Missouri, for example, has passed a bill that would codify the Trump Administration’s proposal to extend the duration of STLD plans to 364 days. Minnesota’s legislature is considering a similar proposal. Other states, such as Iowa and Idaho, are hoping to expand other alternative coverage arrangements that can skirt the ACA’s market rules and consumer protections, Corlette says. These states are passing legislation and issuing guidance allowing insurers to offer plans that provide less comprehensive coverage and discriminate against sick people, resulting in a much lower sticker price.

Potential implications

Short-term plans could cause large differences in health insurance costs and options state-to-state, says Saeed Aminzadeh, CEO, Decision Point Healthcare Solutions, a predictive analytics management company. “Essentially, these plans play in a relatively unregulated field, with varying (if any) minimum benefits and varying rules governing who can be covered and what can be underwritten,” he says. “With this comes massive differences in costs and products, without a baseline on how these plans can be compared.”


If more Americans use STLD plans, Margaret Murray, Managed Healthcare Executive editorial advisor and CEO, Association for Community Affiliated Plans (ACAP), which represents plans that provide health insurance through publicly-supported programs, expects an unregulated market to arise that will ultimately attract the healthy, and turn ACA-compliant plans into ones that mainly attract high-risk individuals. ACAP recently contracted with Wakely Consulting Group to study how these plans would affect the ACA-compliant market over time. Over time, Wakely estimates that the proposed STLD plan changes and repeal of the individual mandate would lead to a 12.8% increase in premiums, and as many as 3.9 million people dropping ACA-compliant coverage.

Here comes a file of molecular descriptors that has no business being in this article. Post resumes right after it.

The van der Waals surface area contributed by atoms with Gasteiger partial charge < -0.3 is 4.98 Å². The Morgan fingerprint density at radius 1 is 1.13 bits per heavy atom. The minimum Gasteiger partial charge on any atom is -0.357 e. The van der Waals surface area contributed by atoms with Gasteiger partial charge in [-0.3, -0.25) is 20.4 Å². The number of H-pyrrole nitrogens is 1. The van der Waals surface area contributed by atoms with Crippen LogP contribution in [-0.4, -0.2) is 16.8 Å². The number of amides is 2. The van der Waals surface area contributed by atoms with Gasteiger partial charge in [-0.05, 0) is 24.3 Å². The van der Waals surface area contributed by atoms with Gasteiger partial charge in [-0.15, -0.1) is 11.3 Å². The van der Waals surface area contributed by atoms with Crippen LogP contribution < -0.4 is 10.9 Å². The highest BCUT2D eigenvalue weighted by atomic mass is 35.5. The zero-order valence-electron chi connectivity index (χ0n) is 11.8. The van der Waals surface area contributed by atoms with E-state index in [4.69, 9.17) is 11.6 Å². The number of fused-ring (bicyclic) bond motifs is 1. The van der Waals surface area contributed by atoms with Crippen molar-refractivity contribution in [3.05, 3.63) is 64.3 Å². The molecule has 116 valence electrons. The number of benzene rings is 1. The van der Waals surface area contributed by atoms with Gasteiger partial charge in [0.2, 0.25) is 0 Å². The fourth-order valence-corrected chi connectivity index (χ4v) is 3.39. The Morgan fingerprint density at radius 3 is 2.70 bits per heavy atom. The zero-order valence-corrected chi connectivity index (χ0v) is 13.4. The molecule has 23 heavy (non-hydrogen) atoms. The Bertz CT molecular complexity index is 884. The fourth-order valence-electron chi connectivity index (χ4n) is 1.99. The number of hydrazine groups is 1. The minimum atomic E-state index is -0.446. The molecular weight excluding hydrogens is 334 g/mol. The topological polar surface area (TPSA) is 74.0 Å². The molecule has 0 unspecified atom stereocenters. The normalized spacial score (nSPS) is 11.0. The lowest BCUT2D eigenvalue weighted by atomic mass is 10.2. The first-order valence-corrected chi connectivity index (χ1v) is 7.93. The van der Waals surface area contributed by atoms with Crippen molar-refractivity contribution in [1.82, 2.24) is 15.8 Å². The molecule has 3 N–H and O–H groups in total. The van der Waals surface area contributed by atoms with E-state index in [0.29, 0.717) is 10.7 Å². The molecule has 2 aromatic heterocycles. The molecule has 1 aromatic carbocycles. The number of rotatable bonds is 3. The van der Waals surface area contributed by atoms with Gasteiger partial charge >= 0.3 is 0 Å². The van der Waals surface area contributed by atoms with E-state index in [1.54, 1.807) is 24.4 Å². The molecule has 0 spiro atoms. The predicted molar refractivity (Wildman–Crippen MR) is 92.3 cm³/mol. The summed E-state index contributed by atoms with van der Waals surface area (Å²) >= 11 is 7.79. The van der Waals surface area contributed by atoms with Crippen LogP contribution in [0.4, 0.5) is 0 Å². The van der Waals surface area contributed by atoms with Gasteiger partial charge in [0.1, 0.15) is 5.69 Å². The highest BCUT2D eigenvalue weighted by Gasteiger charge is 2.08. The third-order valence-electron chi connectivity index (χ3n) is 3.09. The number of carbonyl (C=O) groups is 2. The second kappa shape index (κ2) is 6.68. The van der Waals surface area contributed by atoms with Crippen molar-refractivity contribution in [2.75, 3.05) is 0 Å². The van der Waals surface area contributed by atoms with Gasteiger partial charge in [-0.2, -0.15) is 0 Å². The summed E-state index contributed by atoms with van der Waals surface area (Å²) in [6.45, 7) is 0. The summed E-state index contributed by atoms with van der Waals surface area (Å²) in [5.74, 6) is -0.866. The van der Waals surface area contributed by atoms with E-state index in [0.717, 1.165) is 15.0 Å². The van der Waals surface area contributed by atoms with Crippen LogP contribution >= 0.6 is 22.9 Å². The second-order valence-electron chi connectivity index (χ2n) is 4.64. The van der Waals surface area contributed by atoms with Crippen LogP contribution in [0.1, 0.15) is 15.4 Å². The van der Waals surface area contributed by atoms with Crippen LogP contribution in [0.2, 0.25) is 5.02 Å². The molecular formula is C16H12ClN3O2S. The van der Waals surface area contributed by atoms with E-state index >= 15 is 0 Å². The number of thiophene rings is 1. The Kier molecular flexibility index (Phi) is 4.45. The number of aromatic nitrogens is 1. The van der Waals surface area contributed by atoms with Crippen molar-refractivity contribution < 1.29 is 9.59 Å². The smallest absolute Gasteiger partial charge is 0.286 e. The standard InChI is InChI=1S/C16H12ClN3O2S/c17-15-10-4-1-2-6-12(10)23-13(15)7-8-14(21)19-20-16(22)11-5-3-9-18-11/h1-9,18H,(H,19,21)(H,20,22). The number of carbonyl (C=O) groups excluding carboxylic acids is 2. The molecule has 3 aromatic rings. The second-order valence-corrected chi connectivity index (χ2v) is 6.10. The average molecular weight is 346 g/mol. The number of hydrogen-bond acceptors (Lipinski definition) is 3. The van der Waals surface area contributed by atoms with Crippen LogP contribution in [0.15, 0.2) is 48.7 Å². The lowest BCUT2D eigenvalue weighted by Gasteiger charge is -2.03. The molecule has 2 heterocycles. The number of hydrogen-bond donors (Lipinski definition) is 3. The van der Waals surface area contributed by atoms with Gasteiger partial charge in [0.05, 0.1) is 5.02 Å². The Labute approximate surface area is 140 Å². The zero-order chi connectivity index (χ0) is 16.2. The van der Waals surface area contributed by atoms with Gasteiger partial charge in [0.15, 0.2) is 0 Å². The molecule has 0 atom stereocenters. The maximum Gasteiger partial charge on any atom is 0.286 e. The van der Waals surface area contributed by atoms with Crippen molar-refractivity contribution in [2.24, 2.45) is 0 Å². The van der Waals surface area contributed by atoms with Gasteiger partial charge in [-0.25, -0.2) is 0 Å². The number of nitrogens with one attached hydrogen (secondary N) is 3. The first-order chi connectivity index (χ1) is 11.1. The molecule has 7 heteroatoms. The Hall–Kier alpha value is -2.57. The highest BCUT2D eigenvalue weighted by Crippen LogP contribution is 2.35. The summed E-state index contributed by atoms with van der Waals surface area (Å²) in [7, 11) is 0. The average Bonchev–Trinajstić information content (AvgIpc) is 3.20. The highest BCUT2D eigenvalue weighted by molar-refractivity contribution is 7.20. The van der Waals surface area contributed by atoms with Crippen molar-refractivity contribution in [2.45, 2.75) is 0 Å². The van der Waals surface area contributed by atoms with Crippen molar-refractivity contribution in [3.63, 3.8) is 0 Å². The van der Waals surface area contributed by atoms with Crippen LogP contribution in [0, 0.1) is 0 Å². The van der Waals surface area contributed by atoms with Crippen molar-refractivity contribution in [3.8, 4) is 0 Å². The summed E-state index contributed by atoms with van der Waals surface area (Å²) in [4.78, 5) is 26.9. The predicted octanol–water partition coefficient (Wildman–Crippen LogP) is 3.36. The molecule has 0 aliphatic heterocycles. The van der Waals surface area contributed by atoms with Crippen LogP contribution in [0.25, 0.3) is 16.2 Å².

Aminzadeh says short-term insurance plans will not be effective in lowering costs and improving quality. “Any initiative to reduce costs and avoidable utilization and improve quality works best when a member is continually engaged-they’re visiting their doctor, taking their medications, getting preventive screenings, and so forth,” he says. “Short-term plans, by design, will not promote these types of practices. In fact, these programs promote episodic care, which in turn can be a catalyst for increased overall costs.”

States that choose to allow the proliferation of alternative coverage, such as STLD plans, will find that their market becomes segmented, Corlette says. “Healthy people will flock to cheaper and less comprehensive plans; sick people and those who need comprehensive coverage, such as a couple wanting to start a family, will be forced to stay in the ACA-compliant market. That market will wither without healthy risk, and premiums will rise, driving even more people to cheaper alternatives. This is often referred to as the insurance death spiral, and it’s all too common when one set of insurers is allowed to play by a different set of rules.”

The bottom line, Aminzadeh says, is that there will be confusion, inconsistency, and incomparability.

Karen Appold is a medical writer in Lehigh Valley, Pennsylvania.